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    HI All,

    I hv question but no mark scheme - hope someone can help.

    It relates to the classic light beam going into a glass block with Incident and refraction angles.

    There is a graph of angle of refraction vs angle of incidence.

    The plot is not a straight line [a straight line would be from sin(i) and sin(r) graph].

    It seems it's not a very common graph to plot as I cant find that many online compared to sin(i) sin(r).

    The question is
    what 2 conclusions can be made about the relationship between the angles of incident and the angle of refraction from the graph.


    [this line is apparently fairly straight for small angles, then curves for the rest of the line.]
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    (Original post by RMIM)
    HI All,

    I hv question but no mark scheme - hope someone can help.

    It relates to the classic light beam going into a glass block with Incident and refraction angles.

    There is a graph of angle of refraction vs angle of incidence.

    The plot is not a straight line [a straight line would be from sin(i) and sin(r) graph].

    It seems it's not a very common graph to plot as I cant find that many online compared to sin(i) sin(r).

    The question is
    what 2 conclusions can be made about the relationship between the angles of incident and the angle of refraction from the graph.


    [this line is apparently fairly straight for small angles, then curves for the rest of the line.]
    I'll try my best

    Where angle of incidence>glass block critical angle. Hence total internal reflection occurs, meaning angle of incidence=angle of reflection. Here no refraction occurs. So for this reason there's no angle of refraction, meaning the graph doesn't exist here. However after you decrease the angle of incidence, the angle of incidence will=glass book critical angle. At this point light will simply travel along the glass boundary, meaning that the angle of refraction=90*. You could say that the graph begins here since it is where an angle of refraction first exists. If you decrease angle of incidence further, angle of refraction decreases and eventually becomes zero.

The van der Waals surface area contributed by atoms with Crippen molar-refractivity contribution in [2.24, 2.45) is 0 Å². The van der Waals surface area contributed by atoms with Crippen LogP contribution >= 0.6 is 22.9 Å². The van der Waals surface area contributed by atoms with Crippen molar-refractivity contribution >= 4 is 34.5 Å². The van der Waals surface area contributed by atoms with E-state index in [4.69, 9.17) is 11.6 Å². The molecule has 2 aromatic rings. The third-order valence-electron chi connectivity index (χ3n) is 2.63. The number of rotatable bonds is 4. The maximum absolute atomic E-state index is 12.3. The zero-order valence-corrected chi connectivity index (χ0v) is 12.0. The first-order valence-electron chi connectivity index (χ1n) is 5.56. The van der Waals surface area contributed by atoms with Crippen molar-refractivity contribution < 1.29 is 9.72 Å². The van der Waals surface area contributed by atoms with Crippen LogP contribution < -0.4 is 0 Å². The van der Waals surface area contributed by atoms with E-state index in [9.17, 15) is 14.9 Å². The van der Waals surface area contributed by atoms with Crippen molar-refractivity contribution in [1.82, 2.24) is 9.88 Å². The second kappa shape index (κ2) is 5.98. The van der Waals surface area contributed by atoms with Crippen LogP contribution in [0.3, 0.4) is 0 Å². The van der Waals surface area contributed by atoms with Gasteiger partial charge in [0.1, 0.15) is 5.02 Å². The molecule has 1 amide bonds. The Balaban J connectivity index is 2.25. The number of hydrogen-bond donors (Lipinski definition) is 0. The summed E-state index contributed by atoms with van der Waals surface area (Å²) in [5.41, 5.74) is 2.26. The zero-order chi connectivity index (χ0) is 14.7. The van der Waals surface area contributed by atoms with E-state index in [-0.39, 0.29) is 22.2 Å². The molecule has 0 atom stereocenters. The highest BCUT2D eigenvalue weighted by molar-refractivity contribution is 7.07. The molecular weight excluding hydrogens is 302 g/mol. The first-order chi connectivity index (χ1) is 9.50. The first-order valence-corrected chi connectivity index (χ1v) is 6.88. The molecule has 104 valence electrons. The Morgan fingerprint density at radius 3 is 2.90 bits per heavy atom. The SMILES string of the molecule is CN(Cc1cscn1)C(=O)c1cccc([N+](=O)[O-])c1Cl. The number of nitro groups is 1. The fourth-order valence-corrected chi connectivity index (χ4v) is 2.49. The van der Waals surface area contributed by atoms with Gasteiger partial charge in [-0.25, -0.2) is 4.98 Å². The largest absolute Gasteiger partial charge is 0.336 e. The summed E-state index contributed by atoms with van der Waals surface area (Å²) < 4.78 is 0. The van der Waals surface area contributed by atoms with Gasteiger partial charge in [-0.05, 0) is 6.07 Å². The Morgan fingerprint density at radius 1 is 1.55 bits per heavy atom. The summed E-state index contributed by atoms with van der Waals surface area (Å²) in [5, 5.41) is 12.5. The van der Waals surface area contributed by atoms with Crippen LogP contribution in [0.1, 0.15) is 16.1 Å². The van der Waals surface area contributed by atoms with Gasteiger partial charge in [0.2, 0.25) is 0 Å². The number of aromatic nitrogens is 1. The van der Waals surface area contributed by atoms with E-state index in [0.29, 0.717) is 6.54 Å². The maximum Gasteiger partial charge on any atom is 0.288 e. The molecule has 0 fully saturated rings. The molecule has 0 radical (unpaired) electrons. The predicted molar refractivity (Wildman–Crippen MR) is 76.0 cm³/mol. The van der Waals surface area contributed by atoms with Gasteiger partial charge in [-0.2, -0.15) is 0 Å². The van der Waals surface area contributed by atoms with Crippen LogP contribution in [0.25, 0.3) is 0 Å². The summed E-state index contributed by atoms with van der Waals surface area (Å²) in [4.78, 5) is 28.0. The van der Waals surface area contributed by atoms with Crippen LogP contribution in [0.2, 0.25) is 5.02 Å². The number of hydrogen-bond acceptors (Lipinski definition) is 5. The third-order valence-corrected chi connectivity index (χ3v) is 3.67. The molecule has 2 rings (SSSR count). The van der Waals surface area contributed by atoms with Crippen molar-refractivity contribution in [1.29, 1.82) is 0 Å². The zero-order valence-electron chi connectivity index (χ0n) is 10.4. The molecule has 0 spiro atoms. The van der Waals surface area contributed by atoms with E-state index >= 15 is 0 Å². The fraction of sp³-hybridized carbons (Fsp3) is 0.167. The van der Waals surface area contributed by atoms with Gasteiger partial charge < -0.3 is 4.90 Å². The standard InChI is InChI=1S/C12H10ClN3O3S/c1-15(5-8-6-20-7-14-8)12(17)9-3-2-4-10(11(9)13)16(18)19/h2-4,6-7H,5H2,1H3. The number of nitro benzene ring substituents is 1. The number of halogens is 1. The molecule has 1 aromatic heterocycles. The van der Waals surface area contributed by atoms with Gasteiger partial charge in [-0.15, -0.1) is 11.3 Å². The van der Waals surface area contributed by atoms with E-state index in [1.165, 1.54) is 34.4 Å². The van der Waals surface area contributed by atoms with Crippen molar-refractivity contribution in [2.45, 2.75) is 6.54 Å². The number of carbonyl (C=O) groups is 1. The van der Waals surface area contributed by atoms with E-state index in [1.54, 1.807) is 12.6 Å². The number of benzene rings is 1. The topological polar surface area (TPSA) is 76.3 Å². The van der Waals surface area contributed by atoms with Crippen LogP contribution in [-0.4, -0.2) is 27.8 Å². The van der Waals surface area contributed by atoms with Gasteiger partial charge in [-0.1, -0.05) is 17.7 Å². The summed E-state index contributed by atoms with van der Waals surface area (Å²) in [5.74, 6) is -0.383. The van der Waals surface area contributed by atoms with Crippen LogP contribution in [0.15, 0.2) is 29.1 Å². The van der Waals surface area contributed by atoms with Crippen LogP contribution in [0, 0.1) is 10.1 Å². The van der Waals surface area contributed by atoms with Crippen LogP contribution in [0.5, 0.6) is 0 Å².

This might help
    http://t3.gstatic.com/images?q=tbn:A...CTxKPXrsFBVKop
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    (Original post by krisshP)
    I'll try my best
    Thanks for the reply kriss - I'm not sure if this is what the question is asking.
    I will attach the actual question perhaps that will make things clearer.
    Attached Images
  1. File Type: pdf refraction graph.pdf (33.6 KB, 458 views)
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    (Original post by RMIM)
    Thanks for the reply kriss - I'm not sure if this is what the question is asking.
    I will attach the actual question perhaps that will make things clearer.
    Not entirely sure, sorry. Do you do AQA? Just found this which might help you
    http://www.google.com/url?sa=t&rct=j...46471029,d.d2k
    Its full of questions and answers

    Try finding the mark scheme for the question paper that refraction question is on.
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    (Original post by krisshP)
    Try finding the mark scheme for the question paper that refraction question is on.
    Thanks for that. Not sure if it's there, but it's useful stuff.

    there is a similar question with the anser

    the angle of incidence increases, the angle of refraction increases
    or there is a (strong) positive(non-linear) relationship between the variables